Document Type Master's Dissertation Author Nel, Petrus Johannes firstname.lastname@example.org URN etd-05092008-160050 Document Title An outbreak of equine sarcoid in a population of Cape mountain zebra (Equus zebra zebra)- a retrospective study Degree MSc (Veterinary Science) Department Paraclinical Sciences Supervisor
Advisor Name Title Dr J H Williams Co-Supervisor Prof H J Bertschinger Supervisor Keywords
- South Africa
- Free State Province
- Cape mountain zebra
Date 2007-11-23 Availability unrestricted Abstract
Equine sarcoid was diagnosed in the Cape mountain zebra (CMZ) population at the Gariep Nature Reserve (GNR) located in the southern Free State Province of South Africa in 1996. The course of the disease outbreak over the period from 1996 to 2003 is retrospectively described from data gathered during that time. In total, data from 39 affected animals was gathered during the study period. The average population size during the outbreak was 69 individuals. The initial prevalence was 9.4% in 1996. When ompared to the neighbouring domestic horse population, where no cases of equine sarcoid had been noted, the CMZ population showed a high prevalence of sarcoid for reasons unknown at the time.
To mimic dynamics in a natural ecosystem with predators, it was decided to remove sarcoid-affected zebra from the population during 1996 and 1997. No sarcoid cases were seen in 1998 and 1999. After thoroughly examining the population in 2000, seven new sarcoid cases were found. Given the endangered status of the CMZ, no further affected animals were culled and a decision was made to study the disease more intensively, with emphasis on epidemiology, aetiology, clinical appearance and pathology, and treatment options as well as to investigate the genetic status of the population and the possibility of a genetic predisposition to the development of equine sarcoid.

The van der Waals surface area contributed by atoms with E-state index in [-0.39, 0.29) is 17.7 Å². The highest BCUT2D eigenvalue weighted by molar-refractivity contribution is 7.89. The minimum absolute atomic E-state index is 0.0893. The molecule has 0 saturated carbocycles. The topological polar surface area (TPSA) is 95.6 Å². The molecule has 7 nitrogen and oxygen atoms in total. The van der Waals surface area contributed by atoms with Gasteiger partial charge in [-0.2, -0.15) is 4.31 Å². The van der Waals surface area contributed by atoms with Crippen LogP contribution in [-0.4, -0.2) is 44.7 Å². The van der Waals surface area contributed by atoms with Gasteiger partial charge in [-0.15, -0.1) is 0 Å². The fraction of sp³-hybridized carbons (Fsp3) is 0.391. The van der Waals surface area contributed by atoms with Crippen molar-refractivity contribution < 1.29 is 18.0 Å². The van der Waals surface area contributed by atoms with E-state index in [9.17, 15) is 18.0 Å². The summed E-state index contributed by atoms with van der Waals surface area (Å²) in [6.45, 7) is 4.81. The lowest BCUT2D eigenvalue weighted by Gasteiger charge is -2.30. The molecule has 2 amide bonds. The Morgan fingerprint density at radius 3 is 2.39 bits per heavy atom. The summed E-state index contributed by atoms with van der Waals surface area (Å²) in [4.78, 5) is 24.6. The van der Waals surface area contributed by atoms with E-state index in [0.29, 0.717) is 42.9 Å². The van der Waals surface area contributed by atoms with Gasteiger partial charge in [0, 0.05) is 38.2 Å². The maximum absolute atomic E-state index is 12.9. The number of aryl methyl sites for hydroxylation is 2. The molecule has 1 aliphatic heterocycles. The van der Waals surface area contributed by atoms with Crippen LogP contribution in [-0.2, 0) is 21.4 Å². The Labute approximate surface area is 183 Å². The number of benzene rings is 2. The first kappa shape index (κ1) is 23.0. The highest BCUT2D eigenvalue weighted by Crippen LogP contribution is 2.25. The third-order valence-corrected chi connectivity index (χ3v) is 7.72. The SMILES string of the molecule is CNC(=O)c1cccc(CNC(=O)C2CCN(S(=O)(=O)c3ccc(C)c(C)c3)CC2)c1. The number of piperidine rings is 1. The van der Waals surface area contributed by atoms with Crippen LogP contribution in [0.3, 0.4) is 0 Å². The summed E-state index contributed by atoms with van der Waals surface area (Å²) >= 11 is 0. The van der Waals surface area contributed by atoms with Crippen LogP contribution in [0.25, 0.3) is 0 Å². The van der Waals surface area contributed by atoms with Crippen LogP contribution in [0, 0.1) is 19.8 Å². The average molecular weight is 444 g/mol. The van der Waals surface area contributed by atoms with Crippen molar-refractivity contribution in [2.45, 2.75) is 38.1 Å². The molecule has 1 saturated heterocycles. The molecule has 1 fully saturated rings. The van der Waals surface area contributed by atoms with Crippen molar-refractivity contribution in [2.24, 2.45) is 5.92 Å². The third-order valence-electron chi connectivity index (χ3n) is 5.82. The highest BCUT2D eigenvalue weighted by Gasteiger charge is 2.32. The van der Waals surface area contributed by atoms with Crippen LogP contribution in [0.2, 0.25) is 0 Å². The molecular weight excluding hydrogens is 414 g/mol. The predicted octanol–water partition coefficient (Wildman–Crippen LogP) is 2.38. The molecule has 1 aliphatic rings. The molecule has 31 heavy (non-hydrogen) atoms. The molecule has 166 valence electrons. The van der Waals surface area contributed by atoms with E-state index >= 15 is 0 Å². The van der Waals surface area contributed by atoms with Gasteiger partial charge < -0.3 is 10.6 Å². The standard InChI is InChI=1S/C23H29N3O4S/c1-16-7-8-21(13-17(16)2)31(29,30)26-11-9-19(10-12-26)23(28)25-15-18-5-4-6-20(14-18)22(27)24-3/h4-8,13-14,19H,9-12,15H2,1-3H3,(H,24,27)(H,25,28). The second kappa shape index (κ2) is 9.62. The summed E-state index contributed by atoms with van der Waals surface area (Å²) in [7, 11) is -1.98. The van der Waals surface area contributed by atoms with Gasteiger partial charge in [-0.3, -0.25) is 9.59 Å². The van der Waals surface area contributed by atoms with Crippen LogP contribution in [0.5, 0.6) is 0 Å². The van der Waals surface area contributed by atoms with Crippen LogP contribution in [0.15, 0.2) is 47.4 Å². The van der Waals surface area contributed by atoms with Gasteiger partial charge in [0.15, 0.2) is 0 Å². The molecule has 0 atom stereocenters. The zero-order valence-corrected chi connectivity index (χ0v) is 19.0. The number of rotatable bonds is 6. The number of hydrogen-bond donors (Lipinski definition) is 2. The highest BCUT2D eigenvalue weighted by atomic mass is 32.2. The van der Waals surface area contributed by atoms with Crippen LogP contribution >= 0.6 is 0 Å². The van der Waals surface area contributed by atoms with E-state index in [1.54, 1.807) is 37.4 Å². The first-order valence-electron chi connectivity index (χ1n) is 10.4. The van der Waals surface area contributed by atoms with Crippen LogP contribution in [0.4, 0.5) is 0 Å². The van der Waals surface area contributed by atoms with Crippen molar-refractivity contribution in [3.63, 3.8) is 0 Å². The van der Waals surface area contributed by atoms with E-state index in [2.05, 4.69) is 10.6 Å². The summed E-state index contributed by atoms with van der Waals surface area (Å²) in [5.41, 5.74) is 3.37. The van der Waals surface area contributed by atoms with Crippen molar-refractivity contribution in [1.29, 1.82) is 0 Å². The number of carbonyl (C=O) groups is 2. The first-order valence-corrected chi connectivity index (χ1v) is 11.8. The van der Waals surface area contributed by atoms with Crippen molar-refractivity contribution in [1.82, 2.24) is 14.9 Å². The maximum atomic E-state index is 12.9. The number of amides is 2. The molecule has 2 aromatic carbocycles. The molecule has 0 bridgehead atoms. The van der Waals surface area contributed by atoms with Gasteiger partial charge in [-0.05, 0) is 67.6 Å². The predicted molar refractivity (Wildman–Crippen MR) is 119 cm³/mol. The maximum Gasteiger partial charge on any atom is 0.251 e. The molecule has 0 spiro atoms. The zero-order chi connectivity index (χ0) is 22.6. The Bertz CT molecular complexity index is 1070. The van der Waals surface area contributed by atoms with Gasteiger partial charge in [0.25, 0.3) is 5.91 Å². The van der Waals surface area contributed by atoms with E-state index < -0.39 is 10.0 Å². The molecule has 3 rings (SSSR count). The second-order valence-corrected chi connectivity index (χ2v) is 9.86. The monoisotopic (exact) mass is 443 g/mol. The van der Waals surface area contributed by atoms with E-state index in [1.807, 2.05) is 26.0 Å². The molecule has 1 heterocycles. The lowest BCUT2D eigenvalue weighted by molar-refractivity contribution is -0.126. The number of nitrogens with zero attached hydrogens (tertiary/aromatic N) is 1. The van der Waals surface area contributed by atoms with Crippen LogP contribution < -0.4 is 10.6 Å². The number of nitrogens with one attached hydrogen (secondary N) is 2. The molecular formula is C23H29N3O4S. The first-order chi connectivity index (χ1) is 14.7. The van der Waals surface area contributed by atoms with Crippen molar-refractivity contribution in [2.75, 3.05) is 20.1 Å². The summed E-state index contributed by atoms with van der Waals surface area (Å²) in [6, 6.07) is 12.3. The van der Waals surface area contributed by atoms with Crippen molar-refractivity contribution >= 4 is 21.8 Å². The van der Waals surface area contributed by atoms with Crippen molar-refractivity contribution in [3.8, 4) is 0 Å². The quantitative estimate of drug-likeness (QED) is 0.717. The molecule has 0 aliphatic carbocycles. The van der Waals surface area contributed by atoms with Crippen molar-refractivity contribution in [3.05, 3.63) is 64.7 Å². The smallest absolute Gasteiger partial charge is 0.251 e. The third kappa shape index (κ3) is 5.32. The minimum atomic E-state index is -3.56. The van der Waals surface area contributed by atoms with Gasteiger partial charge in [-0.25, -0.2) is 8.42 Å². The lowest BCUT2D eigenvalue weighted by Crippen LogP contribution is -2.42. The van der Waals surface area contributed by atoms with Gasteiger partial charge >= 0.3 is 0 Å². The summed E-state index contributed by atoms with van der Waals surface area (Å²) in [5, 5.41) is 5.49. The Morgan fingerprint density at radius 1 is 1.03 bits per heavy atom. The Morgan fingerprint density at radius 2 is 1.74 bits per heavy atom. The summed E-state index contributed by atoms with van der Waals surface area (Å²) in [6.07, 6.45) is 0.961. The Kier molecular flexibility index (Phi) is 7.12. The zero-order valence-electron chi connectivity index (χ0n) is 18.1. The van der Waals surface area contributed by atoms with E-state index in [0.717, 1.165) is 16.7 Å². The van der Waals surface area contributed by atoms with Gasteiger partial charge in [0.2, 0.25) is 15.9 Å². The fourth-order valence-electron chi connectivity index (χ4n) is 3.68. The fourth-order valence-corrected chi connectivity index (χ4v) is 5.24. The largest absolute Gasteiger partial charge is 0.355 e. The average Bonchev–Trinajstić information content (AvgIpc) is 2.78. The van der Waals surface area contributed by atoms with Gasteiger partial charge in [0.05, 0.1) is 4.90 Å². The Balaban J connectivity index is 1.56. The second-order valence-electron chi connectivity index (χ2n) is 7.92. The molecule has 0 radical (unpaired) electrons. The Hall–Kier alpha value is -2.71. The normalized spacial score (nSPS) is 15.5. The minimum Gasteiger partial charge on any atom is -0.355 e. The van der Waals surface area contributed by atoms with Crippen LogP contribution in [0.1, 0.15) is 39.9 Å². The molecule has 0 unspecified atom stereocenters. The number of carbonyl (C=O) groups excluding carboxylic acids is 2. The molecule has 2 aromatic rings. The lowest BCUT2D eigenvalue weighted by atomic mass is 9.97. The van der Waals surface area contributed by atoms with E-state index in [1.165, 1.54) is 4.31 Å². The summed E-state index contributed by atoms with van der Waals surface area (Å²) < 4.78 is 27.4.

Prevalence of sarcoid cases in the Gariep CMZ population increased to 24.7% in 2002. Incidence varied between 4.65-17.6% during the study period with higher incidence rates recorded towards the second half of the study period. No sexual predilection was established. Sarcoids were not seen in animals younger than three years of age. Of the affected individuals, 64.1% had a single lesion and no animal had more than four lesions. Sarcoids were mostly of the fibroblastic (57%), verrucose (16%), and nodular (10%) types or a combination of these. The majority of lesions in males occurred in the inguinal area (55.17%), whereas the majority of lesions in females occurred on the head and neck (41.38%). Because treatment trials were conducted in a number of affected individuals, there were not many untreated control animals in which to study the rate of growth of the tumours, but the average annual increase in lesion size in untreated animals was found to be as much as 260%, becoming so large as to mechanically impede movement. During the study period, known sarcoid-related mortalities numbered four, while nine animals were euthanased for humane reasons, and ten other animals having been identified once with sarcoid were not seen again and presumed dead.
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